Who Will You Bless/Curse Today?

Who Will You Bless/Curse Today?

“For every species of beast and bird, of reptile and sea creature, can be tamed and has been tamed by the human species, but no one can tame the tongue—a restless evil, full of deadly poison. With it we bless the Lord and Father, and with it we curse those who are made in the likeness of God. From the same mouth come blessing and cursing. My brothers and sisters, this ought not to be so.”  (James 3:7-10)

These words from James were part of one of the lessons in the Episcopal lectionary on November 15.  After our recent U.S. presidential campaign, one wonders if all of the candidates could have benefited from meditating on these words... each day... beginning about 18 months ago.

But what is also true is that these are profound words for every single one of us on the planet.  The old “Stick and stones... but words will never hurt me” is a really misguided adage.  Of course our words can hurt others, and others’ words can damage us.  Which one of you doesn’t remember something hurtful that was said to you during your childhood?  Perhaps you still lug that message around.  (Suggestion:  Start telling yourself a new and much better story - today!)  Which of you cannot recall a time when your words really hurt another person?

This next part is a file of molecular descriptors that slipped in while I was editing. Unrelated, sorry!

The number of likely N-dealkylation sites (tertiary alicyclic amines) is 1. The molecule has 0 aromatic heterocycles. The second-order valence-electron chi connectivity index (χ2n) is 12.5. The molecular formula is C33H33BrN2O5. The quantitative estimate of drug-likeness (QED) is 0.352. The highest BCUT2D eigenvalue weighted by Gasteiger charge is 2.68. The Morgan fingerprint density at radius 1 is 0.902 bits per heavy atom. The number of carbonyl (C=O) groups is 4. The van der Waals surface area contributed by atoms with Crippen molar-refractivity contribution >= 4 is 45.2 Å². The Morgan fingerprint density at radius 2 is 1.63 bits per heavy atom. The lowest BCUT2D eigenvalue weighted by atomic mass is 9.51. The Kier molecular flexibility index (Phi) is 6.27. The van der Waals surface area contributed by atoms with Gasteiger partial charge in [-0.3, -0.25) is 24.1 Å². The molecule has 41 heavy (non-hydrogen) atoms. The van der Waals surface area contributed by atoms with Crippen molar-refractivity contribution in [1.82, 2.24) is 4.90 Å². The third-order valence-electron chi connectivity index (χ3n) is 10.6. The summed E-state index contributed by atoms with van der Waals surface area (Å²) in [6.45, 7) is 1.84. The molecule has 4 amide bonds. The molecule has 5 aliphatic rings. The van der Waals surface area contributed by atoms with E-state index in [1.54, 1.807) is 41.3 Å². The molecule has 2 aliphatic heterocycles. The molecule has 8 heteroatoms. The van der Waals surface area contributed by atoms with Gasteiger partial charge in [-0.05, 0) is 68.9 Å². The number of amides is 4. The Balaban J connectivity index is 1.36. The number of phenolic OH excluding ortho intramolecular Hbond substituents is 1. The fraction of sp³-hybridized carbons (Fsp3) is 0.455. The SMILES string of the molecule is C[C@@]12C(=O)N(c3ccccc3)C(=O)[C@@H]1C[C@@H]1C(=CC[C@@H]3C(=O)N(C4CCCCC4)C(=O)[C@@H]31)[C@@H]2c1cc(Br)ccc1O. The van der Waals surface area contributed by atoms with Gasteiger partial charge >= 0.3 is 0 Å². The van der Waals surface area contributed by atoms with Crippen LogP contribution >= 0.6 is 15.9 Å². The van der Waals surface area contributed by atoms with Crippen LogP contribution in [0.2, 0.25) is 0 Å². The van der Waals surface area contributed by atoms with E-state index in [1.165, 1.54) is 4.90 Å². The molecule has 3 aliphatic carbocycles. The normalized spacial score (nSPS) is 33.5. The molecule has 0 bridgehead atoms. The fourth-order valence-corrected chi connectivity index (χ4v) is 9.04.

James is absolutely correct.  With our tongues we bless and praise the Lord, AND we curse, judge, and condemn those who are made in the likeness of God.  From our mouths come blessing and cursing.  Indeed, this ought not to be so.

In this time - perhaps especially in this time - how can we make a commitment to using our tongues in ways that convey love, respect, appreciation, gratitude, encouragement, and solidarity with others? In other words, how can we use our words for constructive purposes - to give life, and not to belittle, hate, or destroy?

It is also James who wrote “... let everyone be quick to listen, slow to speak, slow to anger; for your anger does not produce God’s righteousness.” (James 1:19-20)  It seems that in the U.S. these days, we Americans are much more likely to be slow to listen, quick to speak, and quick to anger.  Sometimes there seems to be a race going on to see who can go from 0-60 - with 60 being full-on anger - in the shortest amount of time.

Perhaps we can all be “quick to listen” over the next few months, especially seeking to understand those who seem different - or even very different - from us.

Perhaps we can have a contest over the next few months to see who can bless the most people with their words.  This contest will not have any proclaimed winners.  It is a contest only in the sense of seeing if we can live into Paul’s words:  “... love one another with mutual affection; outdo one another in showing honor.” (Romans 12:10)

Are you interested in entering that contest?  I am.